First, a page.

Greece’s tourism season this year has been labelled by the international press as the “summer of patience” by those in the travel industry caught in the maelstrom of the global pandemic. For Greeks in Australia, it is a “test of patience” due to Australia’s closed border policy.
Tourism arrivals exceeded 30 million in 2017, said Trade Commissioner Katia Gkikiza, speaking to Greek Australian participants in the Open Dialogue series, organised by the Australian of Commerce and Industry in conjunction with the Consulate General of Greece in Sydney. Ms Gkikiza’s figures showed arrivals from Australia surpassed 300,000 for the first time in 2019, almost double from the year before in what was a “special year for tourism”. In 2019, the figures increased to 34 million tourists of which 340,000 were Australians.
Ms Gkikiza said Australians are “the ideal visitors” because they travel a lot, stay longer at their destinations and have a higher per capita expenditure.
Giving the big picture about the current situation, Vicky Loizou, the Secretary General for Tourism Policy and Development, spoke of the 50 million-euros worth of revenue which Greece yielded from tourism in 2019 in the industry which accounts for 20 per cent of the GDP and 10 per cent of jobs.
In 2020, there was a 75 per cent drop in figures due to COVID-19 which saw only 7.4 million visitors enter the country.
Ms Loizou calls the drop, the “pandemic pause”.
“Thanks to the response of the Greek government, the country’s brand gained significantly in terms of safety and reliability, and this has helped us, not only in the economy, but also in foreign policy,” she said.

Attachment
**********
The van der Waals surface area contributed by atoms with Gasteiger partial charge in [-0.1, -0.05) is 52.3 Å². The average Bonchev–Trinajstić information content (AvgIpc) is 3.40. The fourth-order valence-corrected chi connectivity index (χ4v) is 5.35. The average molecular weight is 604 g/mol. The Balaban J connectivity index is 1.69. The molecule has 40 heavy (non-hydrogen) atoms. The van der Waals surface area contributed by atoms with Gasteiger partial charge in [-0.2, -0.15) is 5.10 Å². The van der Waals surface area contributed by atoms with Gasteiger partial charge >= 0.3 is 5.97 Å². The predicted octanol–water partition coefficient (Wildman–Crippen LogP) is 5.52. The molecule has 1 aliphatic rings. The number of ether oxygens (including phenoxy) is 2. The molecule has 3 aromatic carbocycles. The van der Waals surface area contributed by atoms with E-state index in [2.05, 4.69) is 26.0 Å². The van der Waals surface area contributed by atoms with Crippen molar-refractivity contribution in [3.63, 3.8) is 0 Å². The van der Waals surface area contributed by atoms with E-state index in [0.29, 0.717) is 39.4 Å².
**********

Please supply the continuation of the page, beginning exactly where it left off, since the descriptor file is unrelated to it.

The government’s first concern was to stop the system from collapsing with support measures, while planning a strategy for safe reopening. “It was really an opportunity for us to plan and take advantage of this new brand that we have created,” she said, while also referring to a new campaign strategy with promotion videos targeted to markets expected to visit the country – not Australia.
But with the pandemic pause, also came the opportunity to do some “tidying up”.
“When I came last year here to the Ministry of Tourism, I was surprised because, despite the fact that tourism is one of the most important sectors here in Greece, the ministry itself is not,” she said.
“It is a small ministry, and let’s say I thought that it was of another era in the past because digitalisation is not something they are used to and unfortunately there were no active registry with data of business of the sector and there were no interconnections with other ministries to have all the data we needed to really have a strategy.
“We first tried to make some reforms, simplifying all processes and procedures, changing the legal framework and digitalising the ministry itself and also the way we communicate with the businesses and the market players.”
The ministry has started working with the Greek statistics authority, establishing a sustainable tourism development conservative with a network in regional areas, and now, the ministry has started planning a 10-year sustainable development tourism strategy.
She said that thematic forms of tourism are part of the strategy for tourism development in the hopes of drawing people all-year-round, while also introducing initiatives to draw digital nomads and retirees.
Asked by Neos Kosmos, about how nomads and retirees would find Greece an attractive option for travel when a Digital Taxation Agreement is not in place, Ms Loizou said “we have first given emphasis on European people because it is easier for taxes”, but added that the Greek government was working with the USA to facilitate an easier tax process, and said that while she was “not familiar on taxation on Australian people” she would check to see what can be done.
Reminded of past travel programmes which allowed Greek Australian teenagers to visit Greece, courtesy of the Greek government, fostering lifelong bonds with the country of their heritage, Ms Loizou said, “Educational tourism is thematic tourism and we work together with the Ministry of Education so as to create the conditions” for such trips to be revived.
“Cutting through red tape is also a goal and interconnecting different sectors of the economy is important,” she said, adding that “using tourism as a vehicle for the whole economy” is one of her ministry’s goals.